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Google Takes the Wheel
A car that drives itself? That's what Google, the California-based technology giant, says it's working on as part of its effort to "help solve really big problems using technology." Each of the company's seven retooled cars is equipped with radar, light sensors, GPS, and video cameras to help them mimic the decisions made by human drivers. And each has already driven more than 1,000 miles without human intervention, including down San Francisco's Lombard Street, known as the most crooked street in the world. On the plus side, robot drivers react faster than humans, have 360-degree perception, and do not get distracted, sleepy, or drunk. But the technology raises legal issues. Under current law, a human must be in control of a car at all times, but what if the human is not paying attention, figuring the robot is driving more safely than he would? And who would be liable in an accident—the person in the car or the software maker? Of course, before the cars can be sold, they'd have to be far more reliable than today's personal computers—which, as we all know, have their own problems with crashing.

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Required Reading: Stalin's Horrors
The Gulag Archipelago—Aleksandr Solzhenitsyn's three-volume account of the horrors he and millions of prisoners endured under Joseph Stalin's regime—was published in the West in 1973 but banned in the Soviet Union until 1984. Solzhenitsyn was exiled for writing the book and spent 10 years in the U.S. Now, 19 years after the collapse of the Soviet Union, an abridged version of his book will be required reading in Russian high schools, with Prime Minister Vladimir Putin's blessing. Human-rights advocates are applauding his support. A former colonel in the KGB—the ruthless secret police and intelligence agency of the Soviet Union—Putin has been criticized for his increasingly undemocratic rule, like eliminating some local elections. But Putin recently told The Wall Street Journal, "This book is necessary."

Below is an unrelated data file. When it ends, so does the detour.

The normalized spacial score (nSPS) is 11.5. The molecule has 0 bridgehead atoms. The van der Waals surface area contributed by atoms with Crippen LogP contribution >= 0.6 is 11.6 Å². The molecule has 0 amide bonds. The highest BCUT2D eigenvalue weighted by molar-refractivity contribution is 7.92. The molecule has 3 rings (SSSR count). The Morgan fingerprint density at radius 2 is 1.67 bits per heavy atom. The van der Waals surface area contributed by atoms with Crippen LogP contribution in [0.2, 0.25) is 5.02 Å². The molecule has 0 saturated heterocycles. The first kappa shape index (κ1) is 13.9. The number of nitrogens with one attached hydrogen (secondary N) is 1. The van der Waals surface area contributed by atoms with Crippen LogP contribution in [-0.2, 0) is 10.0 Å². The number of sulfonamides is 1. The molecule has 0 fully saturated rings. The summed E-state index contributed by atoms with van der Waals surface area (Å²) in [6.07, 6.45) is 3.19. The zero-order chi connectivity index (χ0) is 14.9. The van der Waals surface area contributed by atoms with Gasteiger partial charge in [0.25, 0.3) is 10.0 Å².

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Tweeting From Everest
Slipping off the grid for a while is part of the attraction of heading into the wilderness. But there's good news for nature lovers who can't seem to unplug: USA Today reports that a telecom company in Nepal has installed 3G antennas near the base of Mount Everest, enabling climbers to make calls and access the Internet from the world's tallest peak. The new service will also benefit Nepalis living in the remote Khumbu Valley, who previously didn't have cellphone service. But Kelly McParland, a columnist with Canada's National Post, isn't so thrilled about wiring the Himalayas. "Great, people yakking on their cellphone on the roof of the world," he writes. "'Hi Mom, I'm at Mount Everest. Yeah, the peak. Did you remember to tape Glee for me?'" Here at home, America's national parks have been grappling with how to deal with cellphones. Yellowstone restricts their use to just a few areas. And Olympic National Park in Washington State reminds visitors to use cellphones only in emergencies—which doesn't include updating your Facebook status.